FRESNILLO's Herradura mine in Mexico, part of its Penmont portfolio.

FRESNILLO's Herradura mine in Mexico, part of its Penmont portfolio.

Hedging Chitchat Sounds Bullish Note for Gold

Issue 116, February 2015

A tentative rise in hedging suggests that gold market confidence is close to its lowest ebb, sounding a bullish but muted note for contrarian investors.

More than 110,000 ounces of gold have already been sold forward this year, on top of 6m ounces of silver, equal to nearly 200,000 ounces of gold equivalent. That compares to a 278,000 ounce rise in hedged production in the first quarter of 2014.

Forward sales have largely been limited in recent years to short-term tactical hedges, used by Northern Star to backstop acquisitions or Shanta Gold and Beadell Resources as a ‘last-dollar’ funding technique, bringing new mines into production.

Two months into 2015 however and companies appear to be extending both the size and duration of their hedges, using them to backstop cost-cutting rounds, rather than expansion.

On Wednesday, ASX-listed Ramelius Resources said it has hedged 47,200 ounces of output from its flagship Mount Magnet mine, equal to 40 per cent of production over 2 years, whilst Perth-based Norton Gold Fields has already upped its gold hedge twice this year, lifting it to 50 per cent of production until the end of 2016.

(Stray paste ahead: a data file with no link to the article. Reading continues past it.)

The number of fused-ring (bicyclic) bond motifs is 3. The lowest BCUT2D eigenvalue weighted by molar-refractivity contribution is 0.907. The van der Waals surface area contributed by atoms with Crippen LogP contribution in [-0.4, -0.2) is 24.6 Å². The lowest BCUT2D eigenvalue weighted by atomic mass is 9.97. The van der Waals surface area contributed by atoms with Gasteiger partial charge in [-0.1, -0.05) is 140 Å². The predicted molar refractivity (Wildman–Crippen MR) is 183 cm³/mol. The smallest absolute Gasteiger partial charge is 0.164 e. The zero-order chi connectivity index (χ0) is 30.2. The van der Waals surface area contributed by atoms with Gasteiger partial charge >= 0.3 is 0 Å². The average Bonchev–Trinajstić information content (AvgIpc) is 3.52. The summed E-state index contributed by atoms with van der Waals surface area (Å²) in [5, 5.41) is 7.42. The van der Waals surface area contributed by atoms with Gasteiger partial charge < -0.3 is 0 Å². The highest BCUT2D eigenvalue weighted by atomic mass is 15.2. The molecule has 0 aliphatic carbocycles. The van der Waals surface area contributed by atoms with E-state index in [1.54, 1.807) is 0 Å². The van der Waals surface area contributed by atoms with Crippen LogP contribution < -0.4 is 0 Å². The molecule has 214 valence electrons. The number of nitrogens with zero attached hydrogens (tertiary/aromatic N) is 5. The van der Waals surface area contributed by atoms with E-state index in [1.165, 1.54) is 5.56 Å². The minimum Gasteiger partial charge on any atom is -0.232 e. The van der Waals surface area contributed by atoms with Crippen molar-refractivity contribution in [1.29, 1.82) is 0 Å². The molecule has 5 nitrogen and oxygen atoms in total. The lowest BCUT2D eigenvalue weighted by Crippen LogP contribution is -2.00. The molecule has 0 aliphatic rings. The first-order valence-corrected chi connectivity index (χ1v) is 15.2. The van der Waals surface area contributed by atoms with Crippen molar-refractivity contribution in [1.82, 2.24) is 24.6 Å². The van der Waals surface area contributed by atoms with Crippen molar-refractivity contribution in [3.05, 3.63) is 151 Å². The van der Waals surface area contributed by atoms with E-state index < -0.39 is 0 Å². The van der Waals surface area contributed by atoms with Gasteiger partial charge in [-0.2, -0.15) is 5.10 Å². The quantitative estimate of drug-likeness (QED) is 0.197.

Aurelia Metals, also listed on the ASX, sold 10,500 ounces forward last week, whilst Banro Corp. is negotiating a $41m forward sale over 4 years from its Twangiza mine in the Congo.

Hochschild & Fresnillo

Larger miners are also playing ball. Hochschild Mining has hedged 6m ounces of silver and 38,000 ounces of gold for 2015, equal to more than a third of projected output and a sharp rise on last year, when its hedges were limited to one fifth of production.

Silver giant Fresnillo has likewise moved to sensitize the market to rising hedges, saying in October that it plans to sell forward up to 44 per cent of gold from its Penmont mines in Mexico. “This is going to be done very slowly,” a representative for the company warned.

Whilst hedges act as a dampener on prices, allowing miners to sell future output into each rally...


“Hedging is for gardeners.”


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